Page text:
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  • The Meanings of Nudity in Medieval Art by Sherry C. M. Lindquist, ed.
  • Kathryn Smithies
Lindquist, Sherry C. M., ed., The Meanings of Nudity in Medieval Art, Farnham, Ashgate, 2012; hardback; pp. 382; 8 colour, 149 b/w illustrations; R.R.P. £75.00; ISBN 9781409422846.

In her Introduction, Sherry Lindquist claims that the traditional art historical canon restricts understanding of the medieval nude to a Christian aesthetic paradigm that has become problematic for understanding depictions of nudity in the medieval period. Conversely to the traditional norm then, Lindquist promotes a contextual understanding of nudity in medieval art that is multivalent, rejecting the notion of the naked body’s predominant association with sin and corruption. As a result, in this book, Lindquist’s aim is to ‘shift general standardizations’ (p. 31) of the medieval nude which have a subsequent impact on ‘larger historical, sociological and art narratives’ (p. 31).

As editor, Lindquist has compiled an impressive collection of essays from established and talented scholars. Their scholarship reveals multiple depictions and meanings of nudity in medieval art. Lindquist introduces the topic with a comprehensive and comprehensible overview of the historiography of medieval art, carefully developing the argument for a wider understanding of nudity in this period that encompasses an interdisciplinary approach. Each contributor builds a convincing case for Lindquist’s claim, [End Page 256 ] presenting varied topics and using interdisciplinary approaches like gender studies, literary studies, and the medieval body. The result is a collection of careful and nuanced analyses of selected medieval nude case studies.

Although the arrangement of essays is not chronological, Jane C. Long’s opening work sets the scene by considering the positive reception of the classical nude during the medieval period. As she astutely reveals, there are myriad medieval discourses that appreciated the erotic nude and valued desire and love alongside medieval texts which negated the classical nude.

Several of the contributors consider the nude in manuscript illuminations. Elizabeth Hunt’s meticulous work on the naked jongleur in the margins of four distinct manuscripts, considers the jongleur depictions in association with the accompanying text and manuscript ownership. Her approach considers work on the medieval body and issues of gender to reveal divergent meanings of procreation and sensual love among the manuscript folios.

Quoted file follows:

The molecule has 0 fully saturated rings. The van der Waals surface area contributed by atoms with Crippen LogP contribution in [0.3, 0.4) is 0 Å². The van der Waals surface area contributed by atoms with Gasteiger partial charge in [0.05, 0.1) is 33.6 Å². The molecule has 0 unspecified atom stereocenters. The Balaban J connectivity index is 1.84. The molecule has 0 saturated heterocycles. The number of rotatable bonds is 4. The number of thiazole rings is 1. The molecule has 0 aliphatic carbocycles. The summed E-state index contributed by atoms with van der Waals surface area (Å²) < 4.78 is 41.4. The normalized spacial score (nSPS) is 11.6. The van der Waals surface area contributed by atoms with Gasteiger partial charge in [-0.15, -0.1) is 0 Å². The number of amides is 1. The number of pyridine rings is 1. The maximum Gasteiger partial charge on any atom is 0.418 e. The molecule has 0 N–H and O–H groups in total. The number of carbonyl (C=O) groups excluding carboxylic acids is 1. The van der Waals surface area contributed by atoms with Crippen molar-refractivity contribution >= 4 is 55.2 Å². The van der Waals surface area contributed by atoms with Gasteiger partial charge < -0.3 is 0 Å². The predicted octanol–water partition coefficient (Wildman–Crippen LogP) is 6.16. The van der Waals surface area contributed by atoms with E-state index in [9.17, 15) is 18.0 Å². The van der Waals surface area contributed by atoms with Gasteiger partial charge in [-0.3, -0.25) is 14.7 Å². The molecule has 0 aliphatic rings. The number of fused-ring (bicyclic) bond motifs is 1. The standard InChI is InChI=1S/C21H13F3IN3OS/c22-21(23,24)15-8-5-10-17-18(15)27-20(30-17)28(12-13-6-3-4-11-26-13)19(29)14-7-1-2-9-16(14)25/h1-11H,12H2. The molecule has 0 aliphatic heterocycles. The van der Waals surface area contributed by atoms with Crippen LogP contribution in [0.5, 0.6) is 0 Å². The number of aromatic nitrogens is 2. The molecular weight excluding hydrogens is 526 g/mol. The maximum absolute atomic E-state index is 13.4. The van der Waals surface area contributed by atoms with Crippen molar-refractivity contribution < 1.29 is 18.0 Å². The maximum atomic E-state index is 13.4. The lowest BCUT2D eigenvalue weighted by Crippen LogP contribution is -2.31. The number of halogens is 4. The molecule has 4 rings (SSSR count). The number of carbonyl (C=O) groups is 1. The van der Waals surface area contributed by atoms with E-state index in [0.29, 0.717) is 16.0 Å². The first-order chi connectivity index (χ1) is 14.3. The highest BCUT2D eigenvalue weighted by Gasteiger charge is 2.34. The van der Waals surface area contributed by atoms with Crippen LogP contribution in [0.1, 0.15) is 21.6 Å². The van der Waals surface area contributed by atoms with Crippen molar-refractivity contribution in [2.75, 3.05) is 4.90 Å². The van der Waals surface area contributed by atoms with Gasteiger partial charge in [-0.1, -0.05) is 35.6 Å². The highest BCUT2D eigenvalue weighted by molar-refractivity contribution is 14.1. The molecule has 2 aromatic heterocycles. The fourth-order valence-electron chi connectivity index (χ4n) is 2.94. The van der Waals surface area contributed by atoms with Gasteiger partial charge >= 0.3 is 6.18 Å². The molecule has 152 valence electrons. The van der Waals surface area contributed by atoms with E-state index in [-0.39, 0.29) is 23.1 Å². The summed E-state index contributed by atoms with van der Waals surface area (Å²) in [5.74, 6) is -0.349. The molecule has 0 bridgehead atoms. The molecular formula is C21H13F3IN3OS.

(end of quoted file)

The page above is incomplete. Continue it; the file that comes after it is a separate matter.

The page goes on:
Also working on manuscripts, Martha Easton’s study on the prayer book, Belles Heures, produced for Jean, Duke of Berry, reveals a careful analysis and juxtaposition of the sartorial splendour of the clothed woman and the virginal beauty and innocence of the partially clothed Saint Catherine. Easton reveals the complex and unstable interpretation of the female nude which inverses the traditional notions of sin and corruption through states of dress and undress in the illuminations of the Belles Heures.

Using written sources to assess art works, Penny Jolly tackles the interesting matter of body hair in late medieval art with a focus on Italian painters. She refers to medical and instructional texts that consider personal grooming, hair removal, and the body’s production of hair to compare the written contemporary practices to visual artistic representations.

Madeline Caviness’s epilogue is startling and revealing. It serves as a reminder of how, in the scholastic milieu, and to borrow from anthropologists’ vocabulary, cultural knowledge gained during enculturation shapes scholars’ works. For Caviness, this is particularly evident in the American culture and reception of nudity. This is what makes Lindquist’s edited collection all the more important. She has principally assembled a group of American scholars whose conscious or subconscious refusal to conform to the dominant culture of their society has enabled them to reject the traditional canon of the medieval nude and expand understandings of the nude in medieval art.

Lindquist states in her Introduction that this edition aims to ‘call attention to the importance of the medieval nude as a category, and to open up a broader dialogue about the meanings of nudity in medieval art’ (p. 31). Does she succeed? While individually, each work is a valuable stand-alone exposition of one aspect of nudity in medieval art, the importance of this [End Page 257 ] edition lies in the cumulative nature of the essays which indeed showcase the complex and multiple meanings...


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pp. 256-258
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